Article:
Endoparasite prevalences of the highland sheep in Ethiopia
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Preventive Veterinary Medicine;13(2):93-102
Permanent link to this item: http://hdl.handle.net/10568/29528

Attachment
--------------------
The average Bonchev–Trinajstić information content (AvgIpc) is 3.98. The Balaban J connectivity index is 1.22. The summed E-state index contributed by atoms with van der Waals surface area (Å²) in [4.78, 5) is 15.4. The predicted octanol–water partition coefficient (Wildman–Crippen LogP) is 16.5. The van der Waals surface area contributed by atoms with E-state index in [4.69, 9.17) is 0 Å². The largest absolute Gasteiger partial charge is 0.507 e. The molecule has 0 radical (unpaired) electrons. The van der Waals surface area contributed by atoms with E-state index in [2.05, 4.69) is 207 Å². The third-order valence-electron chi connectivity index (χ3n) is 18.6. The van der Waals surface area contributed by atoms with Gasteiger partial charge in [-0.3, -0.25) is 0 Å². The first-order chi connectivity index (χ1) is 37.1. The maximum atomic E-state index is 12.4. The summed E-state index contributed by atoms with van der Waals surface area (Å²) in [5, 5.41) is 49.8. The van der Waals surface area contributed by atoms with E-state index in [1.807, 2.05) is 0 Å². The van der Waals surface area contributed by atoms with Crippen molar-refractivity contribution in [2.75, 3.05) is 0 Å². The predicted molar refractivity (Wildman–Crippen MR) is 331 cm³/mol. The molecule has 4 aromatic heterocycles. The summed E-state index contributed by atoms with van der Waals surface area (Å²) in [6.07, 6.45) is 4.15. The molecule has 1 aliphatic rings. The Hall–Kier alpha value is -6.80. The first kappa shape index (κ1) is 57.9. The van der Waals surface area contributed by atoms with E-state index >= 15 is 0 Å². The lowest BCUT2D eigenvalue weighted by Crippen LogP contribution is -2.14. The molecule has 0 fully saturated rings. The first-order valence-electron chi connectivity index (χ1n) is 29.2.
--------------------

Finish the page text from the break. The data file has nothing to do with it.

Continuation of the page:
Presents a study conducted in five different sites, Debre Berhan, Dejen, Deneba, Tulu Meko and Wereilu in the highlands of Ethiopia, from June 1988 to December 1989, to determine the prevalences of endoparasites of the highland sheep in Ethiopia. Analyses data to determine nematode log egg counts in different seasons (i.e. long rainy season from June to September, dry season - from October to February and short rainy season from March to May) in the chiefly natural-grazing (Debre Berhan and Tulu Meko) and stubble-grazing (Deneba, Dejen and Wereilu) groups of sheep separately. Data were also analysed by least squares (SAS, 1987) for detecting the effects of grazing differences, age, sex and their interactions on monthly positive nematode log egg counts. Suggests that the transmission of nematodes and trematodes during the long rains and subsequent dry seasons might be controlled by de-worming sheep before the onset of rains to avoid shedding of ova/larvae and contamination of pasture. Water-logged areas should also be avoided to minimize infection.